In a previous post, I wrote about downloading SRA files from NCBI-SRA or EBI-ENA using the R package SRAdb. In this post, I will write about using SQL to query the SRA SQLite file, with the aim of giving the downloaded sequencing files meaningful titles.
Please follow the instructions below to establish a connection to the SRA SQLite file. For more details, please visit the aforementioned post.
The structure of the SRA SQLite database
The SRA SQLite file consists of multiple tables. Each table has a number of fields (or columns) and a number of records (or rows). Each field has a type which corresponds to the type of data it stores.
Let’s start by listing all the tables in the database.
As you see, we have 13 tables in the database. To explore one of the tables further (e.g. experiment), we can list the fields in this particular table.
In the experiment table, we have 42 fields (or columns). Next, we will explore what type of data each field contains.
Furthermore, we can list the descriptions of what is stored in each field of each table.
Using SQL to query the SRA SQLite database
We can use SQL to submit queries to the database. For example, to access the first ten records (or rows) of the experiment table:
To search for keywords, e.g. accessibility, within the field of study_description in the study table:
Notice that in SQL, we can use
%, which represents zero, one, or multiple characters and
_ which represents a single character. In the example above
%accessibl% means finds any value that has
accessibl in any position.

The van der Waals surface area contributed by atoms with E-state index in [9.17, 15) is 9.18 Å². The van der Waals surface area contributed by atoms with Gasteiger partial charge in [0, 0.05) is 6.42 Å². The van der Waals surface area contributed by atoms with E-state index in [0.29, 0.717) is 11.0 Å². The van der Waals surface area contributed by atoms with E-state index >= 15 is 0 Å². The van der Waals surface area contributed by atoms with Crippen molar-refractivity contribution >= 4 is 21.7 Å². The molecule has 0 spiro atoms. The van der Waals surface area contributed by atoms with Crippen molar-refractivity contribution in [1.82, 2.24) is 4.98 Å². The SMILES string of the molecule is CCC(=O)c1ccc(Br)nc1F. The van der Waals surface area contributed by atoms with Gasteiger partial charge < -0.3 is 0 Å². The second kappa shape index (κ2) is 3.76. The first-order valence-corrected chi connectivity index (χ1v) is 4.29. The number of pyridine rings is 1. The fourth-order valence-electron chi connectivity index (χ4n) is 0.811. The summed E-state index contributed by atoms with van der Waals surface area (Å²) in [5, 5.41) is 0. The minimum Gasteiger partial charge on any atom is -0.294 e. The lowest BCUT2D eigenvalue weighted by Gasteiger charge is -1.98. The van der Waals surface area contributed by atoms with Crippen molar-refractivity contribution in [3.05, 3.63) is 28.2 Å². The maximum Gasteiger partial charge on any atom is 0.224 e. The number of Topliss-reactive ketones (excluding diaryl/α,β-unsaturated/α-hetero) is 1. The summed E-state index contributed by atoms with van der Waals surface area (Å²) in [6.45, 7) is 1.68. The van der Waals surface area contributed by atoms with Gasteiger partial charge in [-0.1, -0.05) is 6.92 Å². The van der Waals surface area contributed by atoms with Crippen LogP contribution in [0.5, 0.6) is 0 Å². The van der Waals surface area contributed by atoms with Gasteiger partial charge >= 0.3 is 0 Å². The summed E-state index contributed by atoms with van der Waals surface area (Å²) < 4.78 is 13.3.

To get general statistics about the database, we can list all types of study:
Finally, we can list all types of library strategies:
Renaming downloaded sequence files
As in the previous post, I picked a random SRA submission (e.g. SRP042080). One nice feature in SRAdb is the ability to list all SRA submission objects associated with a specific object.
We will build the query to get the run titles as follow:
- Join the experiment and run tables using the experiment_accession field
- Join them with the fastq table using run_accession (optional)
- Filter the experiment_accession of interest.
- Order by library_name
It is time to use our regex skills to generate the rename table.
- look into the exp_title column
- match any character from the start of the line including
:and the space after it
- match any character from the end of the line till last
;and including all
- capture the characters in between using
- store the results in a new column run_title
- look into the fasp column
- use first capturing group
- match any characters from the start of the line till the last
/in the path.
- use second capturing group
- capture the rest of the full path, which is the file name and the extension
- return only the second capturing group using
- store the results in a new column fasp_file
Then we will use str_replace which will, for each row, search in the new fasp_file column to match the string in run and replace it with the string from run_title. The results will be a new column called file_name.
Now that we have the rename_table, we can simply loop through the rows to create a symbolic link named file_name to the fasp_file.